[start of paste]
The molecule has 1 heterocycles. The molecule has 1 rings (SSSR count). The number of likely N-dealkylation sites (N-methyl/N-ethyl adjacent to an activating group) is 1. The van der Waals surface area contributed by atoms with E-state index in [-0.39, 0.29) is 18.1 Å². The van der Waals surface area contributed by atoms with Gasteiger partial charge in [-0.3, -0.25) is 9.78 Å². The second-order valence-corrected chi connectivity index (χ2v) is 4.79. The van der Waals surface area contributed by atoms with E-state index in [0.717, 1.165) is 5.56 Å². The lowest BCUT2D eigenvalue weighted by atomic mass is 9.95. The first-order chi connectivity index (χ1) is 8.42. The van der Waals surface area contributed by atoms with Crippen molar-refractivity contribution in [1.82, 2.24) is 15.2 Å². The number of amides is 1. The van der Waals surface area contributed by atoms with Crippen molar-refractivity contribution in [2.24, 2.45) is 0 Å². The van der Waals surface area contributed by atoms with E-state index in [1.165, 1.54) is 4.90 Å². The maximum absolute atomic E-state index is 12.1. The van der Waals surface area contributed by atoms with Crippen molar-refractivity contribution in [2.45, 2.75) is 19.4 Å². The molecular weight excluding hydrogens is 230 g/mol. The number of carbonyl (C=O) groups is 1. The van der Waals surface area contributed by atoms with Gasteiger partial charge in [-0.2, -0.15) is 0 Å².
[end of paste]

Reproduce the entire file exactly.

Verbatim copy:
The molecule has 1 heterocycles. The molecule has 1 rings (SSSR count). The number of likely N-dealkylation sites (N-methyl/N-ethyl adjacent to an activating group) is 1. The van der Waals surface area contributed by atoms with E-state index in [-0.39, 0.29) is 18.1 Å². The van der Waals surface area contributed by atoms with Gasteiger partial charge in [-0.3, -0.25) is 9.78 Å². The second-order valence-corrected chi connectivity index (χ2v) is 4.79. The van der Waals surface area contributed by atoms with E-state index in [0.717, 1.165) is 5.56 Å². The lowest BCUT2D eigenvalue weighted by atomic mass is 9.95. The first-order chi connectivity index (χ1) is 8.42. The van der Waals surface area contributed by atoms with Crippen molar-refractivity contribution in [1.82, 2.24) is 15.2 Å². The number of amides is 1. The van der Waals surface area contributed by atoms with Crippen molar-refractivity contribution in [2.24, 2.45) is 0 Å². The van der Waals surface area contributed by atoms with E-state index in [1.165, 1.54) is 4.90 Å². The maximum absolute atomic E-state index is 12.1. The van der Waals surface area contributed by atoms with Crippen molar-refractivity contribution in [2.45, 2.75) is 19.4 Å². The molecular weight excluding hydrogens is 230 g/mol. The number of carbonyl (C=O) groups is 1. The van der Waals surface area contributed by atoms with Gasteiger partial charge in [-0.2, -0.15) is 0 Å².